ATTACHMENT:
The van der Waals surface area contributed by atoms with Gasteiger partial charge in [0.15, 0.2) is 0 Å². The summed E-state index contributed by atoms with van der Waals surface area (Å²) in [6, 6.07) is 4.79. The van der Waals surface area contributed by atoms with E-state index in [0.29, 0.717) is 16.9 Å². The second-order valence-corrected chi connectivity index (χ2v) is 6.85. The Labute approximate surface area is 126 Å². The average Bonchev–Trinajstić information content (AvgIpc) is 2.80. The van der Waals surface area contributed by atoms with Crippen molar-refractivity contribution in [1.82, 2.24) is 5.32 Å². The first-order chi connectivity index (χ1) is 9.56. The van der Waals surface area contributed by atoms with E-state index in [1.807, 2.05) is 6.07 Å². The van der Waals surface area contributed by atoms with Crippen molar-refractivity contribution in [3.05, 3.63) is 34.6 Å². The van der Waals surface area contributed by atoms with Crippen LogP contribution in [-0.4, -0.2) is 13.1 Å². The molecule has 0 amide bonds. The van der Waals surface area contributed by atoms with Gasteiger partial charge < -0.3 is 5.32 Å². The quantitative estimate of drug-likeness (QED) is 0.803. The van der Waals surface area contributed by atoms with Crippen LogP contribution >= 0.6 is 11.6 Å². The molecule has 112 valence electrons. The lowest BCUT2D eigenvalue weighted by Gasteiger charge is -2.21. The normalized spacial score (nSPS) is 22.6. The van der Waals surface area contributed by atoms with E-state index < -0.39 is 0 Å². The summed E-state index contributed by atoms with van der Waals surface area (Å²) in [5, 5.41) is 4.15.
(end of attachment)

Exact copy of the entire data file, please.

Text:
The van der Waals surface area contributed by atoms with Gasteiger partial charge in [0.15, 0.2) is 0 Å². The summed E-state index contributed by atoms with van der Waals surface area (Å²) in [6, 6.07) is 4.79. The van der Waals surface area contributed by atoms with E-state index in [0.29, 0.717) is 16.9 Å². The second-order valence-corrected chi connectivity index (χ2v) is 6.85. The Labute approximate surface area is 126 Å². The average Bonchev–Trinajstić information content (AvgIpc) is 2.80. The van der Waals surface area contributed by atoms with Crippen molar-refractivity contribution in [1.82, 2.24) is 5.32 Å². The first-order chi connectivity index (χ1) is 9.56. The van der Waals surface area contributed by atoms with E-state index in [1.807, 2.05) is 6.07 Å². The van der Waals surface area contributed by atoms with Crippen molar-refractivity contribution in [3.05, 3.63) is 34.6 Å². The van der Waals surface area contributed by atoms with Crippen LogP contribution in [-0.4, -0.2) is 13.1 Å². The molecule has 0 amide bonds. The van der Waals surface area contributed by atoms with Gasteiger partial charge < -0.3 is 5.32 Å². The quantitative estimate of drug-likeness (QED) is 0.803. The van der Waals surface area contributed by atoms with Crippen LogP contribution >= 0.6 is 11.6 Å². The molecule has 112 valence electrons. The lowest BCUT2D eigenvalue weighted by Gasteiger charge is -2.21. The normalized spacial score (nSPS) is 22.6. The van der Waals surface area contributed by atoms with E-state index < -0.39 is 0 Å². The summed E-state index contributed by atoms with van der Waals surface area (Å²) in [5, 5.41) is 4.15.